Layering and Blending Colored Pencils

Today’s question is a two-part question from Pat, who wants to know more about layering and blending colored pencils. Here’s the question:

Hello,

You say that you like to keep your pencils very sharp.  Do you do most of the layering with the point or the side of the pencil?

Do you also use mineral spirits on all your pictures?

In advance, thank you for reading my requests. Pat

Thank you for your questions, Pat.

Layering and Blending Colored Pencils

You’ve touched on two of the most basic skills necessary to using colored pencils successfully. Master layering and blending, and everything else is icing on the cake!

Layering and Blending with Colored Pencils

Of all the ways to blend colored pencils, the best, most natural, and easiest way is layering. Every time you lay one color over another, you’re blending. The light moves through the different colors and mixes them so your eye sees a new color.

But you can layer with the tip of sharp pencils or with the side. There is a time and place for both.

Layering and Blending with Sharp Pencils

Most of the time, smooth color is vital to smooth blends, and sharp pencils are usually necessary for smooth color. So I use the tip of a well-sharpened pencil most of the time. And because I have a naturally light hand, I use light pressure for all beginning layers and as many others as possible.

But that’s not to say there’s never a time to use the side of a pencil. The side of a pencil is perfect for laying down thin layers of color over larger areas and for glazing. The sharper the pencil (and the longer the exposed pigment core,) the better.

In this illustration, for example, I wanted to draw a meadow seen from a distance. No sharp detail. Not much variation in values. So I used the side of the pencil to layer green, and let the paper show through help suggest the haziness of distance.

Layering and Blending with the side of a pencil
You can layer color with the side of a pencil instead of the point. When you use the side, the pencil can either be dull (as shown here) or well sharpened.

Another time when I’m likely to use the side of the pencil is to glaze one color over other colors.

Layering and Blending with Glazes

Glazing is a term that refers to adding very thin, transparent layers of color over color already on the paper. It’s an oil painting term and you create a glaze in oil painting by thinning paint so it’s very fluid and thin. It tints the colors under it, but doesn’t hide any of the details.

Obviously you can’t do the same thing with a colored pencil, because it’s a dry medium. But you can apply color so lightly that all it does is tint whatever colors are underneath. That’s what I mean by glazing.

I glazed yellow-green over the grass and a combination of greens over the umber under drawing of this portrait. The colors glazed change the color of the under under drawing without covering it completely.

A colored pencil glaze needs to be applied with light pressure. But broken color (when some of what’s underneath shows through) is also good for glazing with colored pencils. The side of a well-sharpened pencil is perfect for this, too.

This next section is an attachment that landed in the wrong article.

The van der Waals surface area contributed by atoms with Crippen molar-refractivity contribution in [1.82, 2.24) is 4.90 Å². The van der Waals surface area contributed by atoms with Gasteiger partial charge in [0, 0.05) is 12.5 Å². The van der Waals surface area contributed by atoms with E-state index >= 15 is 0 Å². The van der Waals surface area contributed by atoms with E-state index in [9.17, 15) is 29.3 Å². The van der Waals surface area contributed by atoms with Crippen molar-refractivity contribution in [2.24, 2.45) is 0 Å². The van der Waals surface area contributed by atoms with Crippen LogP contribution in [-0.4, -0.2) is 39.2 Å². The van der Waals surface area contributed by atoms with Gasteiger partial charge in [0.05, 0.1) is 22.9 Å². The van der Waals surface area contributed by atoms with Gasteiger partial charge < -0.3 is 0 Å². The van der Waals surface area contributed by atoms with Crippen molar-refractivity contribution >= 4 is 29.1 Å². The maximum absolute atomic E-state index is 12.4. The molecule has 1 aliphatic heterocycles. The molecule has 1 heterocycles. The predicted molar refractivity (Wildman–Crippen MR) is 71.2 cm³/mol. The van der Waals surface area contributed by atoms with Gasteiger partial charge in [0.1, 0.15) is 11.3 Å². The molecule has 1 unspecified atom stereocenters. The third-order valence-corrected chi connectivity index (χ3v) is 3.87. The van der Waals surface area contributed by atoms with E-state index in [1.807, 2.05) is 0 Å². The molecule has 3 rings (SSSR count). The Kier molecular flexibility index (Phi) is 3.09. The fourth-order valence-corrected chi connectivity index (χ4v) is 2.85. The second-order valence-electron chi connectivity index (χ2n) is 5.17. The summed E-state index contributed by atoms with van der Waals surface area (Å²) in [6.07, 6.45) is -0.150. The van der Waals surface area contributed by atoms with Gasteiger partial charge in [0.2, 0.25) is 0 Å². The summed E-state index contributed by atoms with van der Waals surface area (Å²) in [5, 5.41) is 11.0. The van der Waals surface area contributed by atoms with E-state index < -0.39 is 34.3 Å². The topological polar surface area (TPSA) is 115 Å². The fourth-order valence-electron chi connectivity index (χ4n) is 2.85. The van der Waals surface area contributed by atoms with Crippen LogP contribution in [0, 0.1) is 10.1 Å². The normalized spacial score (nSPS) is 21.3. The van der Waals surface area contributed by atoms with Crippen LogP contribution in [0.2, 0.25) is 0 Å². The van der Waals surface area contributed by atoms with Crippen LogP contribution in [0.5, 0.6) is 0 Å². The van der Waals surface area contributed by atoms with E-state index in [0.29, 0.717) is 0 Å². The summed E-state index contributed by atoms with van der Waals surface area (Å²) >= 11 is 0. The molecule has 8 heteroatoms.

Layering and Blending with Dull Pencils

There are also times when using a dull pencil is the best choice. I wrote about that a few days ago and you can read that post here. I mention it here because using sharp pencils sometimes isn’t the best—or fastest—way to layer or blend colored pencils.

Blending with Odorless Mineral Spirits

Now, about odorless mineral spirits.

Odorless mineral spirits (OMS) are a solvent designed to “melt” or liquefy the binder in colored pencils. While the binder is liquefied, the pigment can be moved around on the paper, smoothed out, and if you’re blending more than one color, the different colors can be blended together almost like paint.

There are a number of reasons to use odorless mineral spirits or any other solvent for blending.

Speed

Solvent blending is faster than blending by layering. You do need to have enough pigment on the paper for the solvent to work with, but that usually requires only three or four layers.

Saturation

Solvent blending fills the tooth of the paper more completely and more quickly. Pigment soaks into the tooth of the paper better when wet than when dry.

Pain

If you have arthritis in your hands or wrists, or have some other painful condition, solvent blending may very well be the only way you can use colored pencils. Blending with solvent on a brush is a lot easier on your hands than blending by layering, especially in the later layers, when you have to apply more pressure.

So there are good reasons to use solvent blending.

Do I Use Solvent on All of My Work?

No.

Although I have mineral spirits in my colored pencil toolbox, the truth is that I don’t use it very often. When I do use it, it’s usually because I want some kind of special effect that’s attainable only with solvents, or I’m on a short deadline and need to complete something quickly.

There’s nothing wrong with using solvents for blending. I used turpentine and other solvents for years with oil painting.

But I prefer the look of colored pencils blended without solvents. Layering and blending different colors or different shades of the same colors to get the effects I want is more enjoyable than using solvents.

What Matters Most When with Layering and Blending

What really matters most with layering and blending is what works best for you. If solvent blending gives you the look you want for you art, then use it.

If you prefer to blend by layering, that’s what you should do.

Investigating how other artists work is always a good idea. You never know when you’ll learn something that takes your art to the next level.

But don’t feel obligated to use every method you see demonstrated.